Posted in Book Reviews

Highlight: “Cranford” by Elizabeth Gaskell

Before I begin discussing the first book I finished reading in 2016, I want to let all my fans know that I worked on getting Everlasting ready to be converted to Kindle this weekend and should be available any day now! As for an update on Bridget’s Journey the Sequel (yes…no official title yet), I finished plotting out every scene for the middle section of the novel on Scrivener and finished making some development decisions and such. All that is left to do in that area is WRITE!

Now to discuss Cranford (warning, this post includes quotes and *SPOILERS!*, so scim or skip if you want to read this incredible book first before reading).

If a married couple come to settle in the town, somehow the gentleman disappears; he is either fairly frightened to death by being the only man in the Cranford evening parties, or he is accounted for by being with his regiment, his ship, or closely engaged in business all the week in the great neighboring commercial town of Drumble, distant only twenty miles on a railroad. In short, whatever does become of the gentlemen, they are not at Cranford. What could they do if they were there?

Cranford, page 3

Cranford. I read this sweet, 183 page book on my Kindle over Christmas break and finished it on Friday. It was written by Elizabeth Cleghorn Gaskell (1810-1865) and was published in 1851-53. The novel takes place entirely in Cranford (gasp!), a small town with few luxuries, but a great many middle-aged women who are either widowed or (more likely) spinsters. The main character is actually a young woman named Mary Smith and she recounts all of her visits to Cranford while staying at Miss Matty’s, a close friend of her father’s.

Mary tells her readers of all the shenanigans that the Cranford ladies experience, like a slew of robberies, a mysterious Turkish magician, past lovers visiting again and their little habitual practices, such as Miss Jenkyns’ obsession with not wasting their use of candles.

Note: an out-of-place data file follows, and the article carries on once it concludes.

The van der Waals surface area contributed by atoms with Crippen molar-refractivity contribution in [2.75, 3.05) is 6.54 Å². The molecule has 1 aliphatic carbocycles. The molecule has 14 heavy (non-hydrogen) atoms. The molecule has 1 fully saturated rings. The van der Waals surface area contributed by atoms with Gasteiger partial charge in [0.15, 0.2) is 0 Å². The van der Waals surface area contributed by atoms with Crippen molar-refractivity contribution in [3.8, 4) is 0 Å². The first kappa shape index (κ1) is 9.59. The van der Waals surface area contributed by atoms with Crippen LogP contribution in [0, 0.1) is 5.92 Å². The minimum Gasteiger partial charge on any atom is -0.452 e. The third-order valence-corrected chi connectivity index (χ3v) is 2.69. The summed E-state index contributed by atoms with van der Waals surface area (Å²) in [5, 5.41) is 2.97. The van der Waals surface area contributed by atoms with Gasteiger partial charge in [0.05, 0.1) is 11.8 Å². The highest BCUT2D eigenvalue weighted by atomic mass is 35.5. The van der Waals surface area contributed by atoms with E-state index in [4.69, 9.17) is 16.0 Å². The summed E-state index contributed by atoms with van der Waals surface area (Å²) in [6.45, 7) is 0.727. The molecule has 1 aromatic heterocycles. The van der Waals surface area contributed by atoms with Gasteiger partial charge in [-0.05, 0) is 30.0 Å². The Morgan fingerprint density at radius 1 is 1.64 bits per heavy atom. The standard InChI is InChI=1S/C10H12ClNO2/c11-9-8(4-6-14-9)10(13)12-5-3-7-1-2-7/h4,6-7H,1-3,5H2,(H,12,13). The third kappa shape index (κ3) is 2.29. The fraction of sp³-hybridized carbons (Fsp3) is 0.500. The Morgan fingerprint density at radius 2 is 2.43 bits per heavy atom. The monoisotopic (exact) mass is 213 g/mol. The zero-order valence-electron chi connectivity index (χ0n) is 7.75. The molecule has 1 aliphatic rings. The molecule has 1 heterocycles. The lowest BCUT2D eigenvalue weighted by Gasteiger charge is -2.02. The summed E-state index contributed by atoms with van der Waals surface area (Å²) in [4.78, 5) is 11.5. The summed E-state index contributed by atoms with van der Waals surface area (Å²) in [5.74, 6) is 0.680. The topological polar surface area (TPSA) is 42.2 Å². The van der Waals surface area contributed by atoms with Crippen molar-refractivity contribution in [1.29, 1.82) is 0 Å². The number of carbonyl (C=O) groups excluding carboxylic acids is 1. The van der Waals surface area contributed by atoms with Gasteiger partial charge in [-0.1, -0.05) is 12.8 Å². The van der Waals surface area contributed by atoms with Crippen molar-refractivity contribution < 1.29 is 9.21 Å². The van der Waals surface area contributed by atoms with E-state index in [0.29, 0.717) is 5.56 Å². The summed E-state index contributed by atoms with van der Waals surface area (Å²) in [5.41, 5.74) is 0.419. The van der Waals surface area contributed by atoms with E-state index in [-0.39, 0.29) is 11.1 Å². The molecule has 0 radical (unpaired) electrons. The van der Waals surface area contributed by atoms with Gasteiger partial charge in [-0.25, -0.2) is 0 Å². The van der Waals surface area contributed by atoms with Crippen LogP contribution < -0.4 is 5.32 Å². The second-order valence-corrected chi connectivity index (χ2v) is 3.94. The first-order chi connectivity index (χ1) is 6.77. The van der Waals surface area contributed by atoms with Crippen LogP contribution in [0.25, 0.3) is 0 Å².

“It is very pleasant dining with a bachelor,” said Miss Matty softly, as we settled ourselves in the counting-house. “I only hope it is not improper; so many pleasant things are!”

Cranford, page 40

Although some unusual things do sometimes happen in Cranford, the people face the ordinary phases of life as well; new babies, marriage and death. *SPOILER!* There are quite a few deaths in Cranford, but it is relevant to the times. People get sick, people get old, people die. The writing of these scenes, though, was beautiful and made me envious–I hope I can write my death scenes as poignantly someday! The pain and loss that the characters felt was real, something the readers could relate to and made the story even more precious.

The Cranford ladies are silly, superstitious and occasionally proud, but their witty lines make up for all their faults. That being said, what I love most about the Cranford ladies is, when push comes to shove, they are loyal, generous and can even be quite selfless. More than once, when someone is in trouble, the Cranford ladies show their true colors when they go above and beyond to make sure that the person is looked after and receives what they need and plenty of it.

One situation in particular, toward the end of the book (*SPOILER!*) when Miss Matty loses everything, her loyal friends Miss Pole, Mrs. Forrester and Mrs. Fitz-Adam, give Miss Matty a collective amount of money per month so the latter can pay the rent, and all is to be done in secret.

“I have conversed in private – I made it my business to do so yesterday afternoon – with these ladies on the misfortune which has happened to our friend, and one and all of us have agreed that while we have a superfluity, it is not only a duty, but a pleasure – a true pleasure, Mary!” – [Miss Pole’s] voice was rather choked just here, and she had to wipe her spectacles before she could go on – “to give what we can to assist her – Miss Matilda Jenkyns.[“] ….

Even Miss Pole cried, who had said a hundred times that to betray emotion before any one was a sign of weakness and want of self-control.

Cranford, pages 158-159

I think that was what meant so much to me in reading this book. No matter what ridiculous and irrelevant thing the Cranford ladies would say or do, when it came down to it, they would stick out for each other, through thick and thin.

Some of Mary’s accounts of the Cranford shenanigans were funny, some were sad and I almost cried. Some were surprising and some were joyful! Overall, it was a charming story that I would read again and again and recommend anyone who appreciates classic literature to do so as well!

“…and I don’t want to give her time enough to get up her rancour against the Hogginses, who are just coming in. I want everybody to be friends, for it harasses Matty so much to hear these quarrels. … I intend to enter the Assembly Room to-night with Mrs. Jamieson on one side, and my lady, Mrs. Hoggins, on the other. You see if I don’t[,” said Mr. Peter.]

Somehow or another he did; and fairly got them into conversation together. Major and Mrs. Gordon helped at the good work with their perfect ignorance of any existing coolness between any of the inhabitants of Cranford.

Cranford, page 183

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